It was his fellow Cork singer-songwriter Mick Flannery that offered his input on Under that Old Clare Moon. They were walking in Brisbane while on a tour of Australia and New Zealand when John shared the two melodies he had in mind for the song.

“I think it’s probably the best song on the record really. Even though it’s quite an old fashioned song, it came together so beautifully. Me and Mick, we’re both from Cork and friends. I had two different melodies for the song and I sang them both to Mick and I said, ‘Pick one, which is your favourite?’

“He said, ‘I think you should use both’. But neither of them really worked for me until I wrote a third melody and that’s the one that’s there now but there is a second melody that comes in which is one of the first two, there is a turn in it which is very sweet. Every song has a story like that you know.”

The title Carolan refers to the great Irish composer Turlough O’Carolan. John was suffering from shingles, a painful fiery burning around a the ribcage. Although it doesn’t last long if you are lucky, John was worried because he was due to go on tour. John drove to Tullamore to the Seventh Son Aidan Wrynne from Mohill, County Leitrim who had the cure for shingles. Aidan placed his hands on John’s side and John felt an incredible sensation of heat and healing.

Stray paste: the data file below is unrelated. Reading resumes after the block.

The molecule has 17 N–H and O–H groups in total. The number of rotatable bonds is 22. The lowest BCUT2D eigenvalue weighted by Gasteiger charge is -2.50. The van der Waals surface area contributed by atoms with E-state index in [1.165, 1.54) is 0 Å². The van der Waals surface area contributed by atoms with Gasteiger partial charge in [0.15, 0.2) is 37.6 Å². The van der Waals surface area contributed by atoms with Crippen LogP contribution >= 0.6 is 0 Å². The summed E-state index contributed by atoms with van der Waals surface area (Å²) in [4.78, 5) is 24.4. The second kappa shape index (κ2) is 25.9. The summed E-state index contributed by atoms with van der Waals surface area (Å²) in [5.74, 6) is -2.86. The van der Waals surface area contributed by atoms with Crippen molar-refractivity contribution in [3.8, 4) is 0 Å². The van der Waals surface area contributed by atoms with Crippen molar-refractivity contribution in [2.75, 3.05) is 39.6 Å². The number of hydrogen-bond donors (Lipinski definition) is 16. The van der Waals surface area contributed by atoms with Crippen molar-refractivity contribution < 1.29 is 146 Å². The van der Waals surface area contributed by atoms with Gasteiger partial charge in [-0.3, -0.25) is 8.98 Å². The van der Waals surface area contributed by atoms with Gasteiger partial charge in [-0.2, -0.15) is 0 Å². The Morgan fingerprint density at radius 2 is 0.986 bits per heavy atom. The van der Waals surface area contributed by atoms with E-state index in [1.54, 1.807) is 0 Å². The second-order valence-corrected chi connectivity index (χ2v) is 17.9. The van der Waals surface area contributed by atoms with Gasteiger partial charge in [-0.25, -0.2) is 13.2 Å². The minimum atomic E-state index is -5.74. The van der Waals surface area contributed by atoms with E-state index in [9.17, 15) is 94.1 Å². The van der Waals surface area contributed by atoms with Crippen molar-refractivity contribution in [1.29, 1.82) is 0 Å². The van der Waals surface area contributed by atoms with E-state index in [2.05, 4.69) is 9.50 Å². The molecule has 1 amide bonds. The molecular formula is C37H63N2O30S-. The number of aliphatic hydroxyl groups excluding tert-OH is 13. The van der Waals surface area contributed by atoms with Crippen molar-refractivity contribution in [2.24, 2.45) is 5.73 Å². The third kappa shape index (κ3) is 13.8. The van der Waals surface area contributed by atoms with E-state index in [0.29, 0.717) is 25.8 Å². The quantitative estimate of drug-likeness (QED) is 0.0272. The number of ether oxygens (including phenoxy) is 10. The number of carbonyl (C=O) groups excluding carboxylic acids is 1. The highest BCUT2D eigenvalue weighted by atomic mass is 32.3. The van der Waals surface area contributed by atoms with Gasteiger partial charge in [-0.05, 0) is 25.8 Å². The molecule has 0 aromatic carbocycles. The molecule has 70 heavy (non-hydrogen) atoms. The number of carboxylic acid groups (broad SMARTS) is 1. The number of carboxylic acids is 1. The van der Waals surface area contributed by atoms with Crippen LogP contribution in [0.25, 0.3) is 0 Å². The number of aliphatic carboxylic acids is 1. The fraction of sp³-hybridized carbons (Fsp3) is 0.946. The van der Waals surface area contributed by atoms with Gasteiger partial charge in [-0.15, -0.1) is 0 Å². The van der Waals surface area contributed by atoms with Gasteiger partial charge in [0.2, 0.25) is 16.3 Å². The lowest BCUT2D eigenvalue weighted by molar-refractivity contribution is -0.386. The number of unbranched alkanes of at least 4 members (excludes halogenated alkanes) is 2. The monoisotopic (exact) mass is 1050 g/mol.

“It did make me feel better. We’ll never know. Maybe the shingles were going away anyway or maybe he cured me. We’ll never know but I went there for research reasons as well because I’m into all that folklore.

“I’m open to believing. He doesn’t claim he can cure cancer or stuff like that. He claims he can cure shingles. He does shingles, he does warts, I don’t what he does but he’s not a bluffer, he’s not a faith healer that says he can cure brain tumours or anything weird like that. He doesn’t claim any of that stuff, it’s agriculturally based folk medicine.
“Leitrim is fabulous and that’s where I discovered the Carolan connection.”

O’Carolan’s first family home was in Mohill, Leitrim and is where a statue in his honour can be found.

“They wanted a song about Mohill. I did a series on TG4 which was writing songs about Irish towns and a lot of people saw it and a lot of people loved it and I got a lot of requests for songs. Every song on this new album is actually requested in one way or another or it’s written in a bardic way in exchange for work that I got.”

It was Molly Bawn, a song that pays tribute to Clonmel, that was controversial due to the word ‘hash’ in the song.

“It’s very bold to put the word hash into a song for God’s sake,” John says almost in disbelief.